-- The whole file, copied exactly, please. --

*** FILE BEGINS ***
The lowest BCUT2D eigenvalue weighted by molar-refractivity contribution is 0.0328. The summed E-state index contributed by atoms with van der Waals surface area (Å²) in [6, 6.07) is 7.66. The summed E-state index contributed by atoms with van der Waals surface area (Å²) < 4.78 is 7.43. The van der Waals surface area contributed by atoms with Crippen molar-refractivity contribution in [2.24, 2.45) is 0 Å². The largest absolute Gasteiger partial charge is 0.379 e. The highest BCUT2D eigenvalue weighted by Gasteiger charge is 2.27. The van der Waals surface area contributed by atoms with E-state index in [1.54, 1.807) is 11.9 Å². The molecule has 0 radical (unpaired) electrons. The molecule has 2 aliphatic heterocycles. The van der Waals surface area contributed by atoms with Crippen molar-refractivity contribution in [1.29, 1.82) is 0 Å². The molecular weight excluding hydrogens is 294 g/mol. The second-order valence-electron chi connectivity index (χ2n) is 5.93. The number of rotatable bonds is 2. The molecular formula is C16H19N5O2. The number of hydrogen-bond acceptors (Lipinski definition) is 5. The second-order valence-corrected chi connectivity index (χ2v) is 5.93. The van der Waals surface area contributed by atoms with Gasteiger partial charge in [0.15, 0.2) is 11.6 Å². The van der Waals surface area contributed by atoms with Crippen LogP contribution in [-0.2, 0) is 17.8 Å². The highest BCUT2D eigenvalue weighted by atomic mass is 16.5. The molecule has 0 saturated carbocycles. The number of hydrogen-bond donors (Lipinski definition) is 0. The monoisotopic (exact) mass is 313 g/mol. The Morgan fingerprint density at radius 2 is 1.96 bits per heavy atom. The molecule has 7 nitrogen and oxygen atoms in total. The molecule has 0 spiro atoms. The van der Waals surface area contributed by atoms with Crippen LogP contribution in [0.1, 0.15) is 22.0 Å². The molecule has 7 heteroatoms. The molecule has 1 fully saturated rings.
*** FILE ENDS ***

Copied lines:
The lowest BCUT2D eigenvalue weighted by molar-refractivity contribution is 0.0328. The summed E-state index contributed by atoms with van der Waals surface area (Å²) in [6, 6.07) is 7.66. The summed E-state index contributed by atoms with van der Waals surface area (Å²) < 4.78 is 7.43. The van der Waals surface area contributed by atoms with Crippen molar-refractivity contribution in [2.24, 2.45) is 0 Å². The largest absolute Gasteiger partial charge is 0.379 e. The highest BCUT2D eigenvalue weighted by Gasteiger charge is 2.27. The van der Waals surface area contributed by atoms with E-state index in [1.54, 1.807) is 11.9 Å². The molecule has 0 radical (unpaired) electrons. The molecule has 2 aliphatic heterocycles. The van der Waals surface area contributed by atoms with Crippen molar-refractivity contribution in [1.29, 1.82) is 0 Å². The molecular weight excluding hydrogens is 294 g/mol. The second-order valence-electron chi connectivity index (χ2n) is 5.93. The number of rotatable bonds is 2. The molecular formula is C16H19N5O2. The number of hydrogen-bond acceptors (Lipinski definition) is 5. The second-order valence-corrected chi connectivity index (χ2v) is 5.93. The van der Waals surface area contributed by atoms with Gasteiger partial charge in [0.15, 0.2) is 11.6 Å². The van der Waals surface area contributed by atoms with Crippen LogP contribution in [-0.2, 0) is 17.8 Å². The highest BCUT2D eigenvalue weighted by atomic mass is 16.5. The molecule has 0 saturated carbocycles. The number of hydrogen-bond donors (Lipinski definition) is 0. The monoisotopic (exact) mass is 313 g/mol. The Morgan fingerprint density at radius 2 is 1.96 bits per heavy atom. The molecule has 7 nitrogen and oxygen atoms in total. The molecule has 0 spiro atoms. The van der Waals surface area contributed by atoms with Crippen LogP contribution in [0.1, 0.15) is 22.0 Å². The molecule has 7 heteroatoms. The molecule has 1 fully saturated rings.